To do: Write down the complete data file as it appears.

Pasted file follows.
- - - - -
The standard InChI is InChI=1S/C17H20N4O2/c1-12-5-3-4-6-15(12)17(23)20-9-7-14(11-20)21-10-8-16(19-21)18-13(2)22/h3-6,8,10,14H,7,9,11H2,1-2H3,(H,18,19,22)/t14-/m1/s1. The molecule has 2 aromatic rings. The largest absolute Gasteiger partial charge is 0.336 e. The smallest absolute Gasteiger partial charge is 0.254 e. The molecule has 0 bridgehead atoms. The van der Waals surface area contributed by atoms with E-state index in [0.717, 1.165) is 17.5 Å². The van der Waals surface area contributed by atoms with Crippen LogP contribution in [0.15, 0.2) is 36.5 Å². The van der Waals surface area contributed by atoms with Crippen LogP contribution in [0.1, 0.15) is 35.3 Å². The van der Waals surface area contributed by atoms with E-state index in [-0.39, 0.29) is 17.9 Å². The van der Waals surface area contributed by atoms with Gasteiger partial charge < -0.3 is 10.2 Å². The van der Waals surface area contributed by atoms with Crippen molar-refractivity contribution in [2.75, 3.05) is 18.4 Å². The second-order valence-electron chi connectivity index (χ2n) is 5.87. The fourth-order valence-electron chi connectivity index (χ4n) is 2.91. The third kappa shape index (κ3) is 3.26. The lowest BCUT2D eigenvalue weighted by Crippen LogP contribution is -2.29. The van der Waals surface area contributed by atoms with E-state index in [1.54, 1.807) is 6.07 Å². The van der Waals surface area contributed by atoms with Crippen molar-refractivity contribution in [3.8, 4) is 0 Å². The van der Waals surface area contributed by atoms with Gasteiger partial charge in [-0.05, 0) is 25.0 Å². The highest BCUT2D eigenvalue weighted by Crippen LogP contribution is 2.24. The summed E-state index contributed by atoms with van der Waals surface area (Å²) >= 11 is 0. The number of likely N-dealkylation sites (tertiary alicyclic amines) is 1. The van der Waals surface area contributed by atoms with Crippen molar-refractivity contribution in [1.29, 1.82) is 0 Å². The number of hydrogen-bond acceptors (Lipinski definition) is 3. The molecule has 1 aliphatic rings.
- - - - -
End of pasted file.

The standard InChI is InChI=1S/C17H20N4O2/c1-12-5-3-4-6-15(12)17(23)20-9-7-14(11-20)21-10-8-16(19-21)18-13(2)22/h3-6,8,10,14H,7,9,11H2,1-2H3,(H,18,19,22)/t14-/m1/s1. The molecule has 2 aromatic rings. The largest absolute Gasteiger partial charge is 0.336 e. The smallest absolute Gasteiger partial charge is 0.254 e. The molecule has 0 bridgehead atoms. The van der Waals surface area contributed by atoms with E-state index in [0.717, 1.165) is 17.5 Å². The van der Waals surface area contributed by atoms with Crippen LogP contribution in [0.15, 0.2) is 36.5 Å². The van der Waals surface area contributed by atoms with Crippen LogP contribution in [0.1, 0.15) is 35.3 Å². The van der Waals surface area contributed by atoms with E-state index in [-0.39, 0.29) is 17.9 Å². The van der Waals surface area contributed by atoms with Gasteiger partial charge < -0.3 is 10.2 Å². The van der Waals surface area contributed by atoms with Crippen molar-refractivity contribution in [2.75, 3.05) is 18.4 Å². The second-order valence-electron chi connectivity index (χ2n) is 5.87. The fourth-order valence-electron chi connectivity index (χ4n) is 2.91. The third kappa shape index (κ3) is 3.26. The lowest BCUT2D eigenvalue weighted by Crippen LogP contribution is -2.29. The van der Waals surface area contributed by atoms with E-state index in [1.54, 1.807) is 6.07 Å². The van der Waals surface area contributed by atoms with Crippen molar-refractivity contribution in [3.8, 4) is 0 Å². The van der Waals surface area contributed by atoms with Gasteiger partial charge in [-0.05, 0) is 25.0 Å². The highest BCUT2D eigenvalue weighted by Crippen LogP contribution is 2.24. The summed E-state index contributed by atoms with van der Waals surface area (Å²) >= 11 is 0. The number of likely N-dealkylation sites (tertiary alicyclic amines) is 1. The van der Waals surface area contributed by atoms with Crippen molar-refractivity contribution in [1.29, 1.82) is 0 Å². The number of hydrogen-bond acceptors (Lipinski definition) is 3. The molecule has 1 aliphatic rings.